Photography students Cole Heine ’19 and Assistant News Editor Kaitlin Musante ’19 earned recognition for their submissions to the 2017 Drexel University High School Photography Contest, which chose 120 students nationwide.
Their winning photographs will be on exhibit at Drexel’s photography gallery in February.
“It’s really nice to be recognized, especially for something [like photography] that I feel like is usually very intangible,” Heine said.
Though both students are enrolled in Photography II, they completed their work outside of the classroom.
“I told the students that there was a contest they could enter, and then it was up to them to do the work,” upper school visual arts teacher Kevin O’Malley said. “They did it completely on their own.”
While O’Malley did not help his students put together their portfolios, he encouraged them to be proud of their work and helped them select pieces to submit to the competition, Musante said.
“[O’Malley] was really encouraging about pushing me to submit and let other people view my work and recognize my talent,” Musante said. “I consulted [O’Malley] to see which one of my photos he thought would be well received and which ones were his favorite, and we came to a conclusion.”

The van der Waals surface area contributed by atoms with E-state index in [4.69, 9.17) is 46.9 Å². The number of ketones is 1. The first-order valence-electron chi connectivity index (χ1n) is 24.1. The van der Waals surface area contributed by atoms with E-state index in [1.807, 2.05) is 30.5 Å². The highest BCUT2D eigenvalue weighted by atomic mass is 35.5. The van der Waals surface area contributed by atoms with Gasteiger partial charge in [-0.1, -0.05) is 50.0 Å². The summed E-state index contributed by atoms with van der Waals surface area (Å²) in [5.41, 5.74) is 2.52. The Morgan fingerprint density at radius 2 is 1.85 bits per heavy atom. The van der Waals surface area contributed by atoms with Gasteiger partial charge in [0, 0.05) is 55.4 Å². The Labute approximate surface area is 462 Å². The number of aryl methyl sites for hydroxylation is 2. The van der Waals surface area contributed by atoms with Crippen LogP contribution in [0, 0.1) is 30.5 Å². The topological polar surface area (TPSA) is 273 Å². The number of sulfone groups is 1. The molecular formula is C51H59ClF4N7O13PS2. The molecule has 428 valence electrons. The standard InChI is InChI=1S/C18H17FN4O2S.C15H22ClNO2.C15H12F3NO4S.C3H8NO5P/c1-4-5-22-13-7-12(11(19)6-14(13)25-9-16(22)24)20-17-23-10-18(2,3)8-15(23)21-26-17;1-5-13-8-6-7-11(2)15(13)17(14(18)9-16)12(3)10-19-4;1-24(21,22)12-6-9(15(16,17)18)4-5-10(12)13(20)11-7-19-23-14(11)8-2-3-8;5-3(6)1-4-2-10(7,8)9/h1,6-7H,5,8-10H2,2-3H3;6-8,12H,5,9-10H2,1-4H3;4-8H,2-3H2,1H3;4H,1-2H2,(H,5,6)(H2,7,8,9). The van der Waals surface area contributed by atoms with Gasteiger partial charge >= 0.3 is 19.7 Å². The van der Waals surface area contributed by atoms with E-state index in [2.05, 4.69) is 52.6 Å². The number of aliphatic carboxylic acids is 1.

The students submitted their work to the contest digitally in November. Each submission consisted of one to three images, and Drexel University selected one photograph from each winning portfolio for exhibition.
Heine’s photograph, titled “Happily Encapsulated,” focused on the beauty of nature and was taken in the Daintree Rainforest in Australia.
“There was this little watering hole, and I was taking pictures of it under the light and [looking at] the positioning of the trees and such,” Heine said.
Musante’s photograph, titled “The Tempest,” featured Mia Nelson ’19 and drew inspiration from Shakespeare.
“We ended up on the cliffs of Palos Verdes and it was very windy and the waves were crashing against the rocks,” Musante said. “I had dressed Mia in a very long, flowy dress that was blowing in the wind, and the first thing that popped into my head was ‘The Tempest.’ I really wanted to emulate that in my photo.”
Musante, who used a film camera to take her submitted photographs, said she also appreciated the opportunity to see the value of different types of photographic processes.
“I was one of very few people to continue using film after Photography I,” Musante said. “It’s really incredible to see that film is still appreciated in the field of photography because I think that it’s become more of a dying art form in recent years.”
The University will name cash prize recipients Jan. 18.